This is a great book for readers who enjoy biography and memoir, but fiction readers who enjoy stories of strong women in challenging situations will be drawn to the character. It is well-written by someone who knows how to draw the reader into their world.
A great read for those interested in Mt. Everest. While "Into Thin Air" is the classic book about the deadly 1996 climbing season on Mt. Everest, there are some factual inaccuracies that Jon Krakauer neglected to correct. In "The Climb," Anatoli Boukreev tells the story of the deadly storm from his perspective, correcting some mistaken views of his actions during the climb. With the recent deaths and rising controversy about guided tours on Everest, "The Climb" provides a unique perspective on the topic.
I would say I have a pretty large fascination/genuine interest in prison, the criminal justice system, and prison culture and I sincerely enjoyed reading Piper Kerman's book from cover to cover. Not only does she provide a detailed account of her experience in a federal women's prison, but she does so without catering exclusively to the gritty details and instead offers an in-depth experience for the reader.
Instead of feeling like you're reading a tragic soap opera of events, I finished this book feeling thoughtful and more than a little sad about America's prison system. One can't help but wonder about those still incarcerated, especially in the federal prison system, and wonder what we are really doing by warehousing humans the way we do.
While Piper doesn't attempt to guide the book into long diatribes against our prisons, she does make some very meaningful observations such as this one:
"Great institutions have leaders who are proud of what they do, and who engage with everyone who makes up those institutions, so each person understands their role. But our jailers are generally granted near-total anonymity, like the cartoon executioner who wears a hood to conceal his identity. What is the point, what is the reason, to lock people away for years, when it seems to mean so very little, even to the jailers who hold the key? How can a prisoner understand their punishment to have been worthwhile to anyone, when it's dealt in a way so offhand and indifferent?"
I hope this book can be more than a tastefully offensive miniseries and maybe a watershed to actual change.
This book was clever and entertaining, just like Sarah Silverman. I listened to it on audiobook and it was read by the author, which I highly recommend. A very sincerely sweet and funny book.
Stumbled across this title through Goodreads, and I am so glad I did!
The author gives and honest, sometimes sad, sometimes hilarious view of her experiences moving to Italy rather impulsively. I didn't realize she had a blog, now I'm going to go through the photos to match faces with people I feel I've met through her book! Highly recommend.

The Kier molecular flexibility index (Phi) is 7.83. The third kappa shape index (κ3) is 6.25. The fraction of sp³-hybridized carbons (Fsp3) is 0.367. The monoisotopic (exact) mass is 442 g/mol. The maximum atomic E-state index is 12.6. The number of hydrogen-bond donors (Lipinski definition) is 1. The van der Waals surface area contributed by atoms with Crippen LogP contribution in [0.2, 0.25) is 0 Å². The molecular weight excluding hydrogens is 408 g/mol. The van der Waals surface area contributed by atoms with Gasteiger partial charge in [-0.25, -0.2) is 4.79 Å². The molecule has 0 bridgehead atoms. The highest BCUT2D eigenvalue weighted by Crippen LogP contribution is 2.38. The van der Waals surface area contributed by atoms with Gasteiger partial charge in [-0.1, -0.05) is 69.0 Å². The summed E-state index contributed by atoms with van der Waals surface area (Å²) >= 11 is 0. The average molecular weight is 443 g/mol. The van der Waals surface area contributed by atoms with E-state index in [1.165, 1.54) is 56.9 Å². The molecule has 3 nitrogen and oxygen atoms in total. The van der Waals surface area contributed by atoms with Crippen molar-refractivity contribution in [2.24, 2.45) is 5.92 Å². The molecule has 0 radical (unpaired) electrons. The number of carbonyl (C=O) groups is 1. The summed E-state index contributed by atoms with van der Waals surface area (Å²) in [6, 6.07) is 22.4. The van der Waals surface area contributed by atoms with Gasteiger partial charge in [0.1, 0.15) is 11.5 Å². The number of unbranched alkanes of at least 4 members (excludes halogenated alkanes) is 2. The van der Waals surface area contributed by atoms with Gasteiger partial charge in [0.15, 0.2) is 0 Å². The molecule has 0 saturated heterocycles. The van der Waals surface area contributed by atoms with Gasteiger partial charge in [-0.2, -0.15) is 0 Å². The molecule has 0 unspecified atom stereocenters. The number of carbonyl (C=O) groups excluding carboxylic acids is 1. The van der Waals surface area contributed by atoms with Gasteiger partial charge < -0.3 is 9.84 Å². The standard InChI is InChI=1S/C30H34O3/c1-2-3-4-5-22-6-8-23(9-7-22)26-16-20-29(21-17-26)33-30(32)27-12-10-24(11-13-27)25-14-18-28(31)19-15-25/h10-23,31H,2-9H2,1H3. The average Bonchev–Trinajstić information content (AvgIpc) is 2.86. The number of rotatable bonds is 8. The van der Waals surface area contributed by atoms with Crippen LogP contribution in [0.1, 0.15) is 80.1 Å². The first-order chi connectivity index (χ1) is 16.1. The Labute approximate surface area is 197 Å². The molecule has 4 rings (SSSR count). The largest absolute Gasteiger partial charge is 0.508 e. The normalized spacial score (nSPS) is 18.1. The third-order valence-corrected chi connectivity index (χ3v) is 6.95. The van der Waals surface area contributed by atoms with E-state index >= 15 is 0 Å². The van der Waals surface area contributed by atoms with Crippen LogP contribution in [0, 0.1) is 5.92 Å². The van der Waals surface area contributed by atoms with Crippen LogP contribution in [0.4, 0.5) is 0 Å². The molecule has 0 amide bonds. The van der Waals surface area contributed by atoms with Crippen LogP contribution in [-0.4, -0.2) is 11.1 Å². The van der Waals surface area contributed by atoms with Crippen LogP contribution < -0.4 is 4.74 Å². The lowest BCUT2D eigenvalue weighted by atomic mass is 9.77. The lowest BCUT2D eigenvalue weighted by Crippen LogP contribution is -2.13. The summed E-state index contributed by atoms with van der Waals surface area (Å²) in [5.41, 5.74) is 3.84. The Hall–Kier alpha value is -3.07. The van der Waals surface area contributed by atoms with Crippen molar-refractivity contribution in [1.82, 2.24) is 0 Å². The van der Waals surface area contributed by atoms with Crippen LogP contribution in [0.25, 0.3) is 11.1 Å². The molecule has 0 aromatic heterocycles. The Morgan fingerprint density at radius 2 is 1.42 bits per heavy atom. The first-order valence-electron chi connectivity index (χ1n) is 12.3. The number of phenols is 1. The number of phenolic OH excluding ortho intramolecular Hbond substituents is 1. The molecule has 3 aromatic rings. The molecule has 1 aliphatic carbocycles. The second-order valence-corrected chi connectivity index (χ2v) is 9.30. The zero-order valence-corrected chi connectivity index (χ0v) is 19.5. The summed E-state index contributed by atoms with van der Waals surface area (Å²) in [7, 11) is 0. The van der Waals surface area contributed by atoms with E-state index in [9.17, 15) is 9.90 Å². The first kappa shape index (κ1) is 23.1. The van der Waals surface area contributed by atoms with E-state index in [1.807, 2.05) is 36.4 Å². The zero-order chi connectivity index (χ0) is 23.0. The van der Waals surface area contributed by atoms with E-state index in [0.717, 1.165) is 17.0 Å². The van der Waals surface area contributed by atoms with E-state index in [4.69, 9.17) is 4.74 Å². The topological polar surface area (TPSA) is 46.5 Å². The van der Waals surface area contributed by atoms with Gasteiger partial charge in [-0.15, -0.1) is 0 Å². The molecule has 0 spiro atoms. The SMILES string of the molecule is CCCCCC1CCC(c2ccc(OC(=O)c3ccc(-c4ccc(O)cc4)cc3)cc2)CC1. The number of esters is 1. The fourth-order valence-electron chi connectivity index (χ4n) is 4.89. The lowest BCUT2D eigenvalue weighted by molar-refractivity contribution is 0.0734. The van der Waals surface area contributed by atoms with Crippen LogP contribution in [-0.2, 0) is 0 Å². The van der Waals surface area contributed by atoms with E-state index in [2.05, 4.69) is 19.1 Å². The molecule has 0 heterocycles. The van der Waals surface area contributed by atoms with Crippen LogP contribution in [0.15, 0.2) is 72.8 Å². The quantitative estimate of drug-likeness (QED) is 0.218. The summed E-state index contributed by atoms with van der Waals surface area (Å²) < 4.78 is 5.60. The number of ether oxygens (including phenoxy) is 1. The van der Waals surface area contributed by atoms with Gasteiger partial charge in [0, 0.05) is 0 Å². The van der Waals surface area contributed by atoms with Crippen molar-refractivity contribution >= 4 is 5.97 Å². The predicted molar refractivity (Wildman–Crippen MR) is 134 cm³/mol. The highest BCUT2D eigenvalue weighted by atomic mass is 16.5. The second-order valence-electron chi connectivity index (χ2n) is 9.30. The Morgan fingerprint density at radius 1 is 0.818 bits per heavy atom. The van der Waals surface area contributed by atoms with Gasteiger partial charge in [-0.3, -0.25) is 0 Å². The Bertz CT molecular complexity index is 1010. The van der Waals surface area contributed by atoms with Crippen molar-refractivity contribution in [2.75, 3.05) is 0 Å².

This book is a compilation of essays on a variety of subjects. Thought provoking and beautiful, I highly recommend this quick read. I especially appreciated Angelou's observation that instead of "you can't go home again", it's more accurate to say you can't ever leave home, meaning your first home, where you grew up. I find this to be very true as I often think of where I grew up and the friends I had there as a child. Thankfully, I'm able to keep in touch with the most dear of them on Facebook.
I find that sometimes I give 5 stars to what are clearly very good books, but then something like 'I Know Why the Caged Bird Sings' comes along and I realize that there are very few books I've read that are as important and wonderful as this one. I wish I could give it more than 5 stars. Maya's voice is beautiful, honest, and so very observant and wise. I recommend this book to everyone in the world, period.
I listened to Carol Burnett read this on audio and it was very good. I didn't watch her show as it was before my time, but I liked hearing stories about her life in show business. Thumbs up, especially on audio.
Crystal Renn's memoir is very powerful. Her description of her battle with anorexia is riveting and her realization that she was killing herself and her decision to become a plus size model was awesome. I love her positive body image. She encouraged me to find my 'set point' and love my body for what it is. Thanks Crystal!
Rock the Kasbah is an entertaining book written by a Colorado Springs local author. Marie and her family lived in Morocco. This book had me laughing out loud more than once. It is personal and touching and brutally honest. I highly recommend it. (p.s. It may not be for the faint of heart)
A powerful look at a young girl's fight for education in Pakistan. Malala starts by filling us in on her country's history, from before colonization by the British through the Taliban takeover. All the while she and her father fight for girls' education. It's hard not to despair for her as she is fighting against such great odds, but her positive attitude reminds us that good can overcome evil. She wants every person in the world to be educated. Amen to that!